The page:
Probate is the official process in which an estate is processed and distributed under the supervision of a court and its appointed officers. As you can likely imagine, the process concerning probate is extensive, time-consuming, and costly. Probate is necessary for most beneficiaries and heirs to an estate, especially under normal legal circumstances. However, this process isn’t necessarily the only method of processing and distributing the assets of an estate among its beneficiaries.

Through prudent legal maneuvers by a Coeur D’Alene probate lawyer, there are a wide array of methods in which an heir can avoid the lengthy process of probate. In the state of Idaho, there are three common ways to avoid probate and receive your assets instantly. These methods include:

Living Trusts

In the state of Idaho, you can set up a living trust to avoid probate for any asset in your possession. These assets include vehicles, real estate, bank accounts, and so on. A living trust is basically assembled in the same manner as a will. To create a living trust, you will need to develop a trust document, which simply outlines who will take over as the trustee to your assets after your death. Henceforth, this person is known as a successor trustee.

The next step of solidifying this trust is by transferring the ownership of your asset to yourself as executor of the living trust. After your death, the successor trustee will be able to distribute all of your assets to your beneficiaries without the need for typical probate procedures. Under normal legal circumstances, living trusts are the most practical way of securing your assets for distribution without probate.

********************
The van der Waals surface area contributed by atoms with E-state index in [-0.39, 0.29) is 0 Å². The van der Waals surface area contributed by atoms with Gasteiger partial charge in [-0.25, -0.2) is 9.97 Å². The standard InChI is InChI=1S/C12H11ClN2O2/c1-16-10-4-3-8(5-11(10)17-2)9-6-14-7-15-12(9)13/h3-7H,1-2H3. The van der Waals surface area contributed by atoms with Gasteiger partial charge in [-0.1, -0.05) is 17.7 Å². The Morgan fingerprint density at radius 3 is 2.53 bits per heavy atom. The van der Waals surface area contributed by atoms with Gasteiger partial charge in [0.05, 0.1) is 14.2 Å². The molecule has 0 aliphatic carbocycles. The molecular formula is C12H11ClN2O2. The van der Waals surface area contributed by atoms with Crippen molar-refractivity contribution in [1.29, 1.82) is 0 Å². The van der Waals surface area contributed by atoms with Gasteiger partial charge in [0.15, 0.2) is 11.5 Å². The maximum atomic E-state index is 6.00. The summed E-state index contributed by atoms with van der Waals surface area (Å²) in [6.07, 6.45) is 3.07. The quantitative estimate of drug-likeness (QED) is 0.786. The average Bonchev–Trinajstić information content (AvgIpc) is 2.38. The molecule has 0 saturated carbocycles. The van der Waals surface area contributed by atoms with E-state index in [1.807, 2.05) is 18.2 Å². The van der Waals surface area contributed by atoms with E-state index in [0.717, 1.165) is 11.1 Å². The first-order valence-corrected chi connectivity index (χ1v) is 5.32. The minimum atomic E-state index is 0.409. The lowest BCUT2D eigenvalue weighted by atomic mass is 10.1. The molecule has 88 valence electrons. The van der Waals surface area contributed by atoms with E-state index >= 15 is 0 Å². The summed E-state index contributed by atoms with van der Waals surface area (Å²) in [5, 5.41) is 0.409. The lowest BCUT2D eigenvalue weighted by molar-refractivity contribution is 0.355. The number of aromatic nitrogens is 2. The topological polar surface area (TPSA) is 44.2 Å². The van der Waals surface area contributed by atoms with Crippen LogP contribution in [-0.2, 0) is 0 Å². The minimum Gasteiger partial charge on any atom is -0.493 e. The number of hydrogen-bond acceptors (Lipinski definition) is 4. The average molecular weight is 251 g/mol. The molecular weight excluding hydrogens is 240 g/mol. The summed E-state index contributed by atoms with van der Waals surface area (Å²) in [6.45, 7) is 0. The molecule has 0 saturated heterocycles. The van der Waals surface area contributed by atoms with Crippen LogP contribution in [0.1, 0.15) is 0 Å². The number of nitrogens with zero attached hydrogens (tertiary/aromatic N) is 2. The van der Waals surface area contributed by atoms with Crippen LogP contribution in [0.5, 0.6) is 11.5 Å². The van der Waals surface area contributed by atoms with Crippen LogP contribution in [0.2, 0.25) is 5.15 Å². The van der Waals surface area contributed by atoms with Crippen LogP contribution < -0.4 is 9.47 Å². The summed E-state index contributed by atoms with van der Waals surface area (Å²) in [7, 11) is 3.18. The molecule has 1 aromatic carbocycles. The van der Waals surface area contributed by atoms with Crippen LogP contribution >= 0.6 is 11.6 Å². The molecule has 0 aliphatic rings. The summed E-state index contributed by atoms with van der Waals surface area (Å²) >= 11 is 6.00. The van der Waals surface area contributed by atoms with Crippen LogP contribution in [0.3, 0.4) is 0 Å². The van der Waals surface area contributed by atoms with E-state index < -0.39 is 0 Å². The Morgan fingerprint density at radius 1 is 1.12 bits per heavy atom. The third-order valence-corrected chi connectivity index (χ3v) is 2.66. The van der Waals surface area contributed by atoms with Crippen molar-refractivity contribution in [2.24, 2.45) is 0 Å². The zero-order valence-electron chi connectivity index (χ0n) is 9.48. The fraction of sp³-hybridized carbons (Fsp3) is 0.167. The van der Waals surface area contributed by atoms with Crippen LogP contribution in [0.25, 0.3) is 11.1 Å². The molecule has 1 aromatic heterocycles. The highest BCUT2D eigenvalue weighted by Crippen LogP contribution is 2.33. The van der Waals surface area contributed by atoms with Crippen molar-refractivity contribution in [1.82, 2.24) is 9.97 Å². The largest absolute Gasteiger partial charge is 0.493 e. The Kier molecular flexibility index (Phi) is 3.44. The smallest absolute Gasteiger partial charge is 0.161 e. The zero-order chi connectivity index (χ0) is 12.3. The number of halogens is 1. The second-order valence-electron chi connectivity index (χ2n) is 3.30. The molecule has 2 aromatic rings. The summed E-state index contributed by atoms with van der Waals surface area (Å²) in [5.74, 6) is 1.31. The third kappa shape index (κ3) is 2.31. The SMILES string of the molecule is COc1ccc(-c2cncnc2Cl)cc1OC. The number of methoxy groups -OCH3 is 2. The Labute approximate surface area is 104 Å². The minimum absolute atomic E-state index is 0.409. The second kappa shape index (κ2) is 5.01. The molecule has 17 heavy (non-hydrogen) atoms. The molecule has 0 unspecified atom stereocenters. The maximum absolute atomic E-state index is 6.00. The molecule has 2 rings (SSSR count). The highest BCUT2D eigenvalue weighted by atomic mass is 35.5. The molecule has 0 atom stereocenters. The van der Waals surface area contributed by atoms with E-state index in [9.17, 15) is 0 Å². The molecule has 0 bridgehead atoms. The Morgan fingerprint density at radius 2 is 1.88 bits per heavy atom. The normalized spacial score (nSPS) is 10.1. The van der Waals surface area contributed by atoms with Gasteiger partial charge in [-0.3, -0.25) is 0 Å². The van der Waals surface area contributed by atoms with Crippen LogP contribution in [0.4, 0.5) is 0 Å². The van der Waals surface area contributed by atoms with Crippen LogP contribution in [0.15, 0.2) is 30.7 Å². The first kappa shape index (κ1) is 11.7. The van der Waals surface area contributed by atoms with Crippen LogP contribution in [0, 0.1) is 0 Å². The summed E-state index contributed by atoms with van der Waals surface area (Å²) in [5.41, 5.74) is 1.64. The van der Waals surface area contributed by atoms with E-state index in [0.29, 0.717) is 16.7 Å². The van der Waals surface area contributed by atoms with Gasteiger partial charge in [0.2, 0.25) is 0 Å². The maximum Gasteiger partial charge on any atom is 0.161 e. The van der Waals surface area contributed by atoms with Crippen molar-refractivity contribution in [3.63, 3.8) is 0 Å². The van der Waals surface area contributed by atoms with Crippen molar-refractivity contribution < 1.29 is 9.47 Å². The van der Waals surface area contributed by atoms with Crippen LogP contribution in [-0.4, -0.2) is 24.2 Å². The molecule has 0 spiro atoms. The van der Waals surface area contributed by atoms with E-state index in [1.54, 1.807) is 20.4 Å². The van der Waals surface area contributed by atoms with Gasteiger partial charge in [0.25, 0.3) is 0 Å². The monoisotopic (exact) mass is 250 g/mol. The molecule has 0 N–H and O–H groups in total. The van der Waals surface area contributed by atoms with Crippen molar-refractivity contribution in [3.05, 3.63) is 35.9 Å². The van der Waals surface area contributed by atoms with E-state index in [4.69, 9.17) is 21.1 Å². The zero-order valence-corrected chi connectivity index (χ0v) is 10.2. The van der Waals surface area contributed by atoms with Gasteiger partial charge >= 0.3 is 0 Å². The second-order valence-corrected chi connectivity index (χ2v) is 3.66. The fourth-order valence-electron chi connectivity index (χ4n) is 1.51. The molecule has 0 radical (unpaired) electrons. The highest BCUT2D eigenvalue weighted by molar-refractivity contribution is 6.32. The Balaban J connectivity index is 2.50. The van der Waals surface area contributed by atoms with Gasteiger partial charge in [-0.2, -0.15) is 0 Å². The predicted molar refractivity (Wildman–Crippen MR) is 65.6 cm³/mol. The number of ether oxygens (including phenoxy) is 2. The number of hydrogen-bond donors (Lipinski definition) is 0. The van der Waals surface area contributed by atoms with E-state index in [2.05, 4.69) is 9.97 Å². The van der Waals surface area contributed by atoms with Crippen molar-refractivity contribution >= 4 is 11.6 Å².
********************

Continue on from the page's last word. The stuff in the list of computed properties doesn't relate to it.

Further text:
Joint Tenancy

As far as real estate is concerned, if two or more people possess joint ownership of a property, this asset is automatically given to the surviving owner if one of the joint owners dies. In legal terms, this process is known as the “right of survivorship.” Though, under Idaho state law, joint tenancy is a simplistic transfer of ownership that involves minimum paperwork and no probate.

For example, a married couple owns a home in Boise. One day, the husband dies unexpectedly and leaves the ownership of their property to his wife. Of course, it will take some minimum paperwork to ensure that the property is owned entirely by the surviving owner, but the transfer of ownership is instantaneous and does not require the lengthy process of probate.

Payable On Death Option For Bank Accounts

Under Idaho law, you have the option to add a payable-on-death specification to your bank accounts. Also, this option is readily available for any certificates of deposit and your savings account. Until your death, you can spend the money as you choose. In fact, you can even spend all of the money in your accounts. However, after your death, your beneficiary can claim the remaining funds from your bank, all without the establishment of probate.

The entire probate process involves a great deal of time and money that you may not have at the moment. If you want the liquidation of your estate to process smoothly, the options listed above will give you a fair chance of preventing any stress that may arise in the aftermath of your death.